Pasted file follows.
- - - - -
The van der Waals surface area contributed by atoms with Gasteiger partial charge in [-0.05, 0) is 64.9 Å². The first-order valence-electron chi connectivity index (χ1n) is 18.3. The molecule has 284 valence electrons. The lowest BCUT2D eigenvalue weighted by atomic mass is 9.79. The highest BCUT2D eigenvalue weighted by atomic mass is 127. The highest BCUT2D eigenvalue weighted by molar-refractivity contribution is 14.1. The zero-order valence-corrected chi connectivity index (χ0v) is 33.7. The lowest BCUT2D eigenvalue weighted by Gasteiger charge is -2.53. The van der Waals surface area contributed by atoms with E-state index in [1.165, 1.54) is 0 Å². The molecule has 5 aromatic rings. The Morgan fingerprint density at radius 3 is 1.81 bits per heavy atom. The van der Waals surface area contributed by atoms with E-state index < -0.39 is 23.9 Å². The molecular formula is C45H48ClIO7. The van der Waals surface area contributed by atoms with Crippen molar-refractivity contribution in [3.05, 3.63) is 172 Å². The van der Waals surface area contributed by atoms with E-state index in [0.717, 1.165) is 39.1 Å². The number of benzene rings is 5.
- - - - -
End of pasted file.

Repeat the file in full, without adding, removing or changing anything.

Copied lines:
The van der Waals surface area contributed by atoms with Gasteiger partial charge in [-0.05, 0) is 64.9 Å². The first-order valence-electron chi connectivity index (χ1n) is 18.3. The molecule has 284 valence electrons. The lowest BCUT2D eigenvalue weighted by atomic mass is 9.79. The highest BCUT2D eigenvalue weighted by atomic mass is 127. The highest BCUT2D eigenvalue weighted by molar-refractivity contribution is 14.1. The zero-order valence-corrected chi connectivity index (χ0v) is 33.7. The lowest BCUT2D eigenvalue weighted by Gasteiger charge is -2.53. The van der Waals surface area contributed by atoms with E-state index in [1.165, 1.54) is 0 Å². The molecule has 5 aromatic rings. The Morgan fingerprint density at radius 3 is 1.81 bits per heavy atom. The van der Waals surface area contributed by atoms with E-state index < -0.39 is 23.9 Å². The molecular formula is C45H48ClIO7. The van der Waals surface area contributed by atoms with Crippen molar-refractivity contribution in [3.05, 3.63) is 172 Å². The van der Waals surface area contributed by atoms with E-state index in [0.717, 1.165) is 39.1 Å². The number of benzene rings is 5.